Little Reason(s) for Optimism

January 8th, 2013

I’ve been feeling so optimistic. Yet there seems so little reason to be optimistic. Maybe it’s the little reasons for optimism that keep us going. It’s all about perspective, and where you choose to look for evidence.

There is a famous Sufi story about the joker Nasrudin who loses his keys. His friends find him on his hands and knees under a street lamp. They ask him, “What have you lost?” “My keys”, he says. After a while, one of his friends asks him if he is sure this is where he lost them. He says, “No. I dropped them over in the next street but the light is so much better here.”

Sometimes we get tempted to look for optimism in the most obvious places, hoping for big reasons for hope, when all we really need is a glimmer of light to reveal a new perspective.

I woke up on the morning of our wedding anniversary. First thing I did was check the news. It was overwhelmingly negative. It seemed like everything that could go wrong, was going wrong. I was scouring the headlines, looking for some reason for hope, and then it happened. My 10 year old daughter brought me a handmade anniversary card. It was SO beautiful and so incredibly thoughtful, straight from her heart. My whole mood changed. It was my little reason to be optimistic. It reminded me to look for optimism where the glimmer of light directs me and not in the big flashing headlines.

The ability to be optimistic is about perspective more than circumstance. True optimism is not dependent on circumstantial evidence. With optimism, it’s ALL light and no tunnel. Optimism is the light at the beginning, middle and end of the tunnel, because no matter how dark it gets, there is an inner light that flickers with a reminder of your ability to choose how you respond in each moment.

When you stare at light, you still see it when you look away. It’s the same when you focus on your inner light. It colors everything you see with optimism. There may be little reason for optimism, but you will find the little reasons for optimism anyway, anywhere, anyhow.

Maya Angelou said,

Laugh as often as possible. You must. Because the world will offer you every reason to weep. So as often as possible, you laugh. That, I think, is part of the Great Love.

Laughing and optimism! There’s a great team. I was reminded of that last week. It was a Mexican cab driver who showed me the light. We were talking about guns, and safety. I was complaining about how unsafe it was becoming in America. He laughed at me, in a nice way. Then he told me about how much he would prefer to be living in Mexico, but couldn’t because it was so unsafe. America has its safety issues ( I am 15 times more likely to be killed by a gun in America than in my native Australia) but compared to Mexico) America is a cocoon of safety.

It was just the laugh I needed, to jolt me out of my funk. It was another little reason for optimism. You’d think I might have learned by now, where to look when in need of an optimism boost.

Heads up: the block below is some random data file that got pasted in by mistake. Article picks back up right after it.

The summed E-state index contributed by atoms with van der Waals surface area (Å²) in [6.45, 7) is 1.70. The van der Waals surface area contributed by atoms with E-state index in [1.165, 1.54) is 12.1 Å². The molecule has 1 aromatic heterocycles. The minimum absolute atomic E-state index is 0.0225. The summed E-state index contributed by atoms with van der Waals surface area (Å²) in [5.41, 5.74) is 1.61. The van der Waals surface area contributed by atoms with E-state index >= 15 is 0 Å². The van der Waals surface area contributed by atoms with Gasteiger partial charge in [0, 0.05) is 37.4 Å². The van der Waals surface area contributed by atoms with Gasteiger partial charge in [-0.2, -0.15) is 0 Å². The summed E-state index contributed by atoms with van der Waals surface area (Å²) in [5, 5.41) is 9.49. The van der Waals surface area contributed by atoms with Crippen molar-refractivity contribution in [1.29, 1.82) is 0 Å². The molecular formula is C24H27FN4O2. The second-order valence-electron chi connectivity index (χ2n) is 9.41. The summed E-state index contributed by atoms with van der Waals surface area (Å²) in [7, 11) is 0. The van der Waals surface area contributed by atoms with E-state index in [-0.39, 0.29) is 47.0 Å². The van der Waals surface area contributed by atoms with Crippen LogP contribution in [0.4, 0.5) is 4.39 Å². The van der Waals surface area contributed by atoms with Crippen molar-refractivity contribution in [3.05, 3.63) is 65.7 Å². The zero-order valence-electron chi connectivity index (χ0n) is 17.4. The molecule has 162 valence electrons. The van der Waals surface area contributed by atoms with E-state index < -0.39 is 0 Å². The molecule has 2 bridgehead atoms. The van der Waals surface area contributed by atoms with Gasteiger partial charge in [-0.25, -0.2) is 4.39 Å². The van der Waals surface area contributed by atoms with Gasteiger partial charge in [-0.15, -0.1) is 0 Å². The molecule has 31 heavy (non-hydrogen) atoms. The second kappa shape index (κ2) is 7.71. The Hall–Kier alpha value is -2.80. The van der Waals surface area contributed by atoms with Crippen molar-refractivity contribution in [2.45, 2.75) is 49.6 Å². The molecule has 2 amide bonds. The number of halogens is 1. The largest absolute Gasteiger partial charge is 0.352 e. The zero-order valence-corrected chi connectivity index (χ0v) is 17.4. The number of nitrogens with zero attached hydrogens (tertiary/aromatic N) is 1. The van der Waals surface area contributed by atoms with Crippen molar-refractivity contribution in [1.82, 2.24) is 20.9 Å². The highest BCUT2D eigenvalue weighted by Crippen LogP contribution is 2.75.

Where do you look for optimism? If you’re not finding it where you lost it, in the broken relationship or lost job, and you see little reason for hope in the headlines, take it to the other side of the street and look for little reasons for hope in everyday moments of shared connection and the inner ability to frame your perspective and choose your response.

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  1. Margaret says:

    A great insight Ian. Thank you for sharing.

  2. Pauline says:

    It is harder to be optimistic sometimes, but it is worth it! Whenever I feel overwhelmed by the negative, I write a post about something I’m thankful for. It becomes that glimmer of optimism that changes my perspective.

  3. ian says:

    Well said Pauline. Im the same with writing. Be well.

  4. Sam says:

    I started a daily gratitude journal with the arrival of the new year. I begin each one with a quick snippet of where I am, what I’m doing, and any other information (a descriptive time stamp?). Then, I write about three things that I am grateful for and really try to expand each one so my mind really dives into the topic. 

    Of course, if I ever am short on time I can always just write a long list of whatever comes to mind and continue adding to it throughout the day.


  5. Jim Skinner says:

    Too true Ian. Sometimes we forget that if we loose our keys (great analogy) the best solution  is to get a flashlight.

  6. Cheryl Hamilton says:

    Thank you Ian. I just finished sitting with my frustration and anguish about not being understood by the people I love in my family. I went into meditation, and suddenly and hour and a half later I am seeing things with different eyes. I can now relate my need to be attached to the outcome of situations, to a more broader view of the Devine Feminine role which I really wish to be. In that role, there is no need to be concerned about how others see me, not even by another female, (which was the trigger for me to let this go.) I had to go within to my own inner light to get through all that debris I had accumulated about not being accepted. Optimism, no matter how small, can pull you through to standing within your own light of Knowing. 

  7. Barry Lee Marris says:

    Woody Allen, like Nasrudin looking for his keys, tells of his schizo brother who thinks he’s a chicken but the family never got help for him because they needed the eggs…Two quotes I found on the same day recently:I was never one to patiently pick up broken fragments and glue them together again and tell myself that the mended whole was as good as new. What is broken is broken — and I’d rather remember it as it was at its best than mend it and see the broken places as long as I lived.  Margaret Mitchell on love Happiness makes up in height for what it lacks in length.  Robert Frost on happiness 

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